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Issue 112 February 2014
S$10, RM25, IDR80,000, THB250, HK$60, PHP350
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Design legend
Jean-Michel Gathy
on his latest resort
in Switzerland
"# " $%&'()'* #+,-
SPECIAL REPORT

Myanmar in
motion
BY ROBERT CARRY
While waiting to see if a new Condominium Law opens up
Myanmar real estate to the world, major developers drive
Yangons residential market forward.
!"#$%&$' )*+, " -.
SHWEDAGON PAGODA
IN YANGON
"# " $%&'()'* +,-#
SPECIAL REPORT

I
n 2008, Yangon was a city in pieces. Myanmar
was still reeling from the militarys ruthless
suppression of the monk-led pro-democracy
protests a year earlier when Cyclone Nargis
swept across the country, killing 140,000 people.
International aid agencies stood ready to help
but the junta refused to let them into the country.
It looked like the military government, paranoid
about outside interference, cared more about
maintaining its position than it did about the lives
of its people.
While tonnes of aid stood waiting in Bangkok,
Yangon city was in near-total darkness. Uprooted
trees littered the streets and hundreds huddled in
temporary shacks next to the traffc-free roads. The
future looked bleak.
Five years later and Myanmar is a country
opening up to the world. The civilian government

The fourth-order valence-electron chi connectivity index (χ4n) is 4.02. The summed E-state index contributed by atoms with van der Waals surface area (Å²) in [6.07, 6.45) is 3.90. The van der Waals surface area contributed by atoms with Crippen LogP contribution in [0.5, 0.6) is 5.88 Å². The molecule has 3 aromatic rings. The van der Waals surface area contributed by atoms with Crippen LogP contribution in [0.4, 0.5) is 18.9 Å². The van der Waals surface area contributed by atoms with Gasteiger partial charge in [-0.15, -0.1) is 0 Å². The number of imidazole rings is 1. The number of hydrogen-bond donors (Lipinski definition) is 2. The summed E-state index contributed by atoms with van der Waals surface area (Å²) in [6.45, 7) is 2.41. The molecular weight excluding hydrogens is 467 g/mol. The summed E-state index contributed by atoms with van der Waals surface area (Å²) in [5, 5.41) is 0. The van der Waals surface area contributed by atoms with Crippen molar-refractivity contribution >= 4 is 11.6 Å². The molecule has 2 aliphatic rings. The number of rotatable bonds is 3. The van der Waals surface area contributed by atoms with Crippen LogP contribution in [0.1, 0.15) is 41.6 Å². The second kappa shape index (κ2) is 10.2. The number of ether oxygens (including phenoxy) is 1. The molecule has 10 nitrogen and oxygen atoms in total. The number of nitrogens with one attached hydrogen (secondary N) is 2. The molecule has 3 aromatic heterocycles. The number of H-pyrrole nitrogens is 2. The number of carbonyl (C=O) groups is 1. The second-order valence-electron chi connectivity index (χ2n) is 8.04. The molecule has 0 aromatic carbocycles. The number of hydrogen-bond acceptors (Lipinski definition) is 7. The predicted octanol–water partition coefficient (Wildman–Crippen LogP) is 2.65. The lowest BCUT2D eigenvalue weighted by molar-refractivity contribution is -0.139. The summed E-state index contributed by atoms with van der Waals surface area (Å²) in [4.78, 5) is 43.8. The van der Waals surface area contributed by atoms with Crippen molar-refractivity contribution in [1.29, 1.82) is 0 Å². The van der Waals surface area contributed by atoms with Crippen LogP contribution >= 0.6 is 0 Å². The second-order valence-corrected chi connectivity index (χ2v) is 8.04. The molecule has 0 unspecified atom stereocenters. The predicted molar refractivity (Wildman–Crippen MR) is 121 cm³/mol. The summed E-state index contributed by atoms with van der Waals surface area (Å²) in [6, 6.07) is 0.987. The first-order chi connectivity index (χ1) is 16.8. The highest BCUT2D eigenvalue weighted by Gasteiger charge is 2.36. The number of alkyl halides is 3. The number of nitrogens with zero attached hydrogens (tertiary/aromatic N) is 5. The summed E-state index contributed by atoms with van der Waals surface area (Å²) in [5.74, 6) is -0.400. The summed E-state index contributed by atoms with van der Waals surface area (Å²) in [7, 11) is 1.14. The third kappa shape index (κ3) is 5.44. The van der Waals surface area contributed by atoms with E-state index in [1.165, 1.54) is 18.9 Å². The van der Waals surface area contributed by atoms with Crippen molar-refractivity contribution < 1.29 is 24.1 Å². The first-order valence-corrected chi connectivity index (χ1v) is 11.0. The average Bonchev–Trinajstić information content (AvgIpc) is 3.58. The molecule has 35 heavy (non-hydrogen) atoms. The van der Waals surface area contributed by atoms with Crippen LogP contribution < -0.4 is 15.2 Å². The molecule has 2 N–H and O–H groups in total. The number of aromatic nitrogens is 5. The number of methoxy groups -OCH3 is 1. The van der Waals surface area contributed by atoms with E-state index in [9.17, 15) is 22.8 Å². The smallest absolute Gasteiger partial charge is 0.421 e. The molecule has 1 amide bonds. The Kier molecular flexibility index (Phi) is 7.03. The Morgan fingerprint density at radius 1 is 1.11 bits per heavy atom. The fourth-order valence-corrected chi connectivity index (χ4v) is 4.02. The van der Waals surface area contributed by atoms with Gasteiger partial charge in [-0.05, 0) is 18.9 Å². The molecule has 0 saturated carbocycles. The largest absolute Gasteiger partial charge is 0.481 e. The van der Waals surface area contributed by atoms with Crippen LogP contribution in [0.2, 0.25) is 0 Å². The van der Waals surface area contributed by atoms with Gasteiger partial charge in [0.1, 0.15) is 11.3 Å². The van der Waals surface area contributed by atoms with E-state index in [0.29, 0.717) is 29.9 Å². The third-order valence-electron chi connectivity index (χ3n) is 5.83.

many expected to be a stooge of the military that
handed it power has been introducing a string
of reforms. With the West dropping sanctions
and ramping up trade in response, Myanmar is
booming. GDP grew by 5.5 percent to year-end
2012 and 2013s numbers are expected to be
equally bright.
With foreign companies practically queuing at
the border, property prices-residential, offce,
industrial and commercialare all on the up, and
Colliers and Savills, two international real estate
services frms, both opened offces in Yangon in
2013 to serve the market. Top-quality offce space
in prime locations in Yangon, the commercial
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capital of what is still the poorest country in
Southeast Asia, is in particularly short supply. At
USD78 per sqm per month, rent prices easily top
Manhattan (USD49.95).
One reason for this type of growth, particularly
with international grade apartments and units, is
that Myanmar was essentially starting from zero.
Theres little supply and a lot of competition for
what is in place.
Unlike countries such as Ireland, where real
estate prices ballooned before crashing down,
speculators in Myanmar are buying with real
wealth rather than credit. With no stock market in
the country, property is one of the only available
cash dumps aside from US dollars and gold.
Without the worry of banks coming looking for
repayments, those buying in Myanmar can afford
to wait for a return. The fact that the market is
supported by this type of owner makes it far less
likely to crash.
'Rent has gone up three- or in some cases four-
fold since we arrived here 18 months ago, says
Brett Miller, managing director of Scipio Services,
which provides real estate advisory, facilities
services and property management services in the
country.
Unfortunately, at present, foreigners cant buy
any type of property in Myanmar. However,
would-be investors have other routes in. A handful
of foreign companies tied in with local frms
operate in Myanmar`s real estate market, one of
which is Yoma Strategic. This group is responsible
for Thanylin Star City the biggest mixed-use
project under construction in Yangon.
Sited on 135 acres in southeast Yangon, this
ambitious project will ultimately have some 9,000